This being the case, the valuation of over $65 billion, that is, approximately 165 times its 2020 EBIT appears “astounding,” according to this analyst, as no growth is anticipated in 2020-21. In fact, the expectation is that there will be “negative growth” (a contradictory term used in stock-market parlance) in the current financial year that will end on March 31, 2021, due to the effects of the Covid-19 lockdown on the Indian economy.
Additionally, he pointed out, the market may be over-estimating the value of RIL as a whole. With the collapse of global oil prices, the gross refinery margin per barrel at the company’s Jamnagar crude oil refinery––said to be the biggest of its kind in the world––is likely to come down to around $2 per barrel, he said, adding that “though it is their [RIL’s] main asset, and has a high refining complexity index, it may become a loss-making business.”
He added: “Oil refining is going to take a big hit in the current year with both volumes and margins coming down substantially. The current year EBIT of the refining and petrochemicals businesses [of RIL] is unlikely to be better than Rs 25,000 crore in 2021, which is 50% of the 2019 levels.”
Incidentally, RIL recently announced a salary cut and reduction in perquisites for employees in its hydrocarbons division.
The analyst pointed out that Reliance Retail operates a business where the EBIT margins are 3-4% at a volume of around Rs 1.25 lakh crore coming from between 10,000 and 11,000 stores/outlets. “How under these circumstances can Reliance [Industries Limited] be valued at close to Rs 10 lakh crore?” this person wondered.
In addition he suggested that the country’s biggest bank, the public sector State Bank of India (SBI) and its asset management companies have bought a significant number of shares in RIL, helping it maintain a “permanent overweight status.” He questioned the role of former SBI Chairman and Managing Director Arundhati Bhattacharya on RIL’s board which she joined as an independent director in October 2018, a year after she had retired from the bank.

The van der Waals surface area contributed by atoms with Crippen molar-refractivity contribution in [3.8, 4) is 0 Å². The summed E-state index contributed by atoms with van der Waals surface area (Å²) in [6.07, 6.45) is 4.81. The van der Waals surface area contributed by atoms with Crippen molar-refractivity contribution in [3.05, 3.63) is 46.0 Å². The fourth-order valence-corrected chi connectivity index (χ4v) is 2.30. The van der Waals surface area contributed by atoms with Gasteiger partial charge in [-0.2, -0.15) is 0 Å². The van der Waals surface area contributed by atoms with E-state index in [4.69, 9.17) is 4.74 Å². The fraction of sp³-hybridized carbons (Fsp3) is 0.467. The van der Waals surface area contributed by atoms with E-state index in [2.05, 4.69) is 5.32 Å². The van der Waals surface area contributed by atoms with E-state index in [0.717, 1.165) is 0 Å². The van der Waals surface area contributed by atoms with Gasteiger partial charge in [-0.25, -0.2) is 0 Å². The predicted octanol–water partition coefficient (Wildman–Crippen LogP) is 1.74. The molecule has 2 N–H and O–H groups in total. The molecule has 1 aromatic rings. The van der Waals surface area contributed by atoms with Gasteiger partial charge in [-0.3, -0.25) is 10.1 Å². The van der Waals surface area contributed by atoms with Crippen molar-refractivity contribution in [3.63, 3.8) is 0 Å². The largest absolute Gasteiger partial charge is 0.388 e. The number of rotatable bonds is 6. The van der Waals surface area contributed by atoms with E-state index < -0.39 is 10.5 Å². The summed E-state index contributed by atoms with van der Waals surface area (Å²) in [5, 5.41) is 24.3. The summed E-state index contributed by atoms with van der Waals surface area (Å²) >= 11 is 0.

The other analyst told the writers of this article that deals such as the one with Facebook would have required at least six months of due diligence. Commenting on Jio Platforms valuation, he said: “There are some digital assets in the platform, [but I am] not sure if RIL has invited any outside investments or worked out an external benchmark for Unicorn value. [I] don’t recall any unicorns [companies valued at over US$1 billion] in the platforms. The last investments could be the one benchmark.”
The RIL Rights Issue and a Viral Social Media Appeal
The rights issue of shares of RIL that is taking place between May 20 and June 3 even as India’s fourth lockdown against Covid-19 is in force, is the company’s first in three decades. One share will be offered for every fifteen shares held at Rs 1,257, which is a 14% discount on the closing price of the RIL share on April 30.
The subscribers to the rights issue will have to pay 25% at the time of subscription, with a subsequent payment of 25% in May 2021 and the balance 50% in November 2021, according to a regulatory filing made by the company. RIL will issue 42.26 crore equity shares worth Rs 53,125 crore for what will be India’s biggest-ever rights issue.
The promoter group has committed to buy the full extent of its entitlement and to subscribe to all unsold shares in the rights issue. It has been stated to be a part of a capital raising programme, of which the four private stake sales in Jio Platforms were also a part, in order to pare down the company’s debt which rose due to rapid expansion of its retail and telecom arms.
For the past few days, since the rights issue was announced, messages of unknown provenance have been in circulating on social media platforms (such as WhatsApp). Such messages urge shareholders not to subscribe to the rights issue, claiming that those who might be attracted by the 14% discount based on current trades, should not overlook that RIL stock was trading at Rs 867 on March 23, 2020.
Responses from RIL and its Investors
One of the authors of this article sent questionnaires to the spokespersons of Reliance Industries Limited, Facebook, Silver Lake, Vista Equity Partners, and General Atlantic, seeking information, responses, comments and observations on how the valuation of Jio Platforms was conducted, and on what basis the valuation was around 150 times the company’s EBIT. These questionnaires, sent on Tuesday May 19 between 8.00 pm and 9.00 pm India time, are being reproduced below. Till 5.00 pm on Wednesday May 20, no responses had come.
A spokesperson of RIL had acknowledged receipt of the email in a text message on the night of May 19 and said he would “come back asap (as soon as possible).”
This article will be updated as and when responses are received.
1. The following questionnaire was emailed at 20:02 hours on May 19:
Vice President (Corporate Communications) and Spokesperson,
Reliance Industries Limited, Mumbai
From: Paranjoy Guha Thakurta
Subject: Questionnaire on Reliance group of companies from Paranjoy Guha Thakurta
Dated: 19 May 2020
You know me as an independent freelance journalist with nearly 43 years of work experience who is accredited with the Press Information Bureau of the Government of India.